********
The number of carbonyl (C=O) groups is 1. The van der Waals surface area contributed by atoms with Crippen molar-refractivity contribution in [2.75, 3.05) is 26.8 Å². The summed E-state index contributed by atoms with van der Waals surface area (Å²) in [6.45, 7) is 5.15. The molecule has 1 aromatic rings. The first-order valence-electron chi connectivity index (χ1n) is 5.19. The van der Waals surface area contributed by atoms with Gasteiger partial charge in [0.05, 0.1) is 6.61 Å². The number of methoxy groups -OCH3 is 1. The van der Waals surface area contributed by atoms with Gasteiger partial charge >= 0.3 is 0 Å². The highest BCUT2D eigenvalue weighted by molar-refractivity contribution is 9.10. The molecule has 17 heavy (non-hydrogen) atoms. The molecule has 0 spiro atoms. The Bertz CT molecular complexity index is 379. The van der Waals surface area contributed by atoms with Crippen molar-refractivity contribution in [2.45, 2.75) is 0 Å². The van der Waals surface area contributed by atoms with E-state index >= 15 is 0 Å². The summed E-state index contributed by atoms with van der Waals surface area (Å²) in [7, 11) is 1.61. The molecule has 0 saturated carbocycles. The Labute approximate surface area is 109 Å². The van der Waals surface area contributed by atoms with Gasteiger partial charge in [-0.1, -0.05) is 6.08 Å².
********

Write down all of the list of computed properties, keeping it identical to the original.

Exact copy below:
The number of carbonyl (C=O) groups is 1. The van der Waals surface area contributed by atoms with Crippen molar-refractivity contribution in [2.75, 3.05) is 26.8 Å². The summed E-state index contributed by atoms with van der Waals surface area (Å²) in [6.45, 7) is 5.15. The molecule has 1 aromatic rings. The first-order valence-electron chi connectivity index (χ1n) is 5.19. The van der Waals surface area contributed by atoms with Gasteiger partial charge in [0.05, 0.1) is 6.61 Å². The number of methoxy groups -OCH3 is 1. The van der Waals surface area contributed by atoms with Gasteiger partial charge >= 0.3 is 0 Å². The highest BCUT2D eigenvalue weighted by molar-refractivity contribution is 9.10. The molecule has 17 heavy (non-hydrogen) atoms. The molecule has 0 spiro atoms. The Bertz CT molecular complexity index is 379. The van der Waals surface area contributed by atoms with Crippen molar-refractivity contribution in [2.45, 2.75) is 0 Å². The van der Waals surface area contributed by atoms with E-state index >= 15 is 0 Å². The summed E-state index contributed by atoms with van der Waals surface area (Å²) in [7, 11) is 1.61. The molecule has 0 saturated carbocycles. The Labute approximate surface area is 109 Å². The van der Waals surface area contributed by atoms with Gasteiger partial charge in [-0.1, -0.05) is 6.08 Å².